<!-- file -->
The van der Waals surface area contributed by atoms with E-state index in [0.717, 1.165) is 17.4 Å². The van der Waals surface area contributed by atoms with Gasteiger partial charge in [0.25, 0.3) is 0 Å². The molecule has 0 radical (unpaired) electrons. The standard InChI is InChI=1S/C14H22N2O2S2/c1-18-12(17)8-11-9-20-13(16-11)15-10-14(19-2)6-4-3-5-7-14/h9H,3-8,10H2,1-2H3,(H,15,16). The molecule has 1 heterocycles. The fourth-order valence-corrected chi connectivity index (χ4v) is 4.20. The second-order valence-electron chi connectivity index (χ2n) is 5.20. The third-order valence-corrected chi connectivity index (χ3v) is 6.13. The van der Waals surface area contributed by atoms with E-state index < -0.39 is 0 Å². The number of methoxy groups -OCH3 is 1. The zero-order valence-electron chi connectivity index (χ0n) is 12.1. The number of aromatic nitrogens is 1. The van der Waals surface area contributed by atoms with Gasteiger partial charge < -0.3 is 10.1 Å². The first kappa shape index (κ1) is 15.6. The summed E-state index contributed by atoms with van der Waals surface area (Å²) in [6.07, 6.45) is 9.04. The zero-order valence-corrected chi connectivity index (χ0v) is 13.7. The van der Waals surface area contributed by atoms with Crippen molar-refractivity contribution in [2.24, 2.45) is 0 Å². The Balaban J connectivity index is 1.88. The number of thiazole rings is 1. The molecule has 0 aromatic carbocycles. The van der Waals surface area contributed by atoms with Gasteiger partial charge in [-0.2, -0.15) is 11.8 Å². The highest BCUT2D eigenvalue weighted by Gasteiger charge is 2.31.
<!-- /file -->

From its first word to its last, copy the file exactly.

The van der Waals surface area contributed by atoms with E-state index in [0.717, 1.165) is 17.4 Å². The van der Waals surface area contributed by atoms with Gasteiger partial charge in [0.25, 0.3) is 0 Å². The molecule has 0 radical (unpaired) electrons. The standard InChI is InChI=1S/C14H22N2O2S2/c1-18-12(17)8-11-9-20-13(16-11)15-10-14(19-2)6-4-3-5-7-14/h9H,3-8,10H2,1-2H3,(H,15,16). The molecule has 1 heterocycles. The fourth-order valence-corrected chi connectivity index (χ4v) is 4.20. The second-order valence-electron chi connectivity index (χ2n) is 5.20. The third-order valence-corrected chi connectivity index (χ3v) is 6.13. The van der Waals surface area contributed by atoms with E-state index < -0.39 is 0 Å². The number of methoxy groups -OCH3 is 1. The zero-order valence-electron chi connectivity index (χ0n) is 12.1. The number of aromatic nitrogens is 1. The van der Waals surface area contributed by atoms with Gasteiger partial charge < -0.3 is 10.1 Å². The first kappa shape index (κ1) is 15.6. The summed E-state index contributed by atoms with van der Waals surface area (Å²) in [6.07, 6.45) is 9.04. The zero-order valence-corrected chi connectivity index (χ0v) is 13.7. The van der Waals surface area contributed by atoms with Crippen molar-refractivity contribution in [2.24, 2.45) is 0 Å². The Balaban J connectivity index is 1.88. The number of thiazole rings is 1. The molecule has 0 aromatic carbocycles. The van der Waals surface area contributed by atoms with Gasteiger partial charge in [-0.2, -0.15) is 11.8 Å². The highest BCUT2D eigenvalue weighted by Gasteiger charge is 2.31.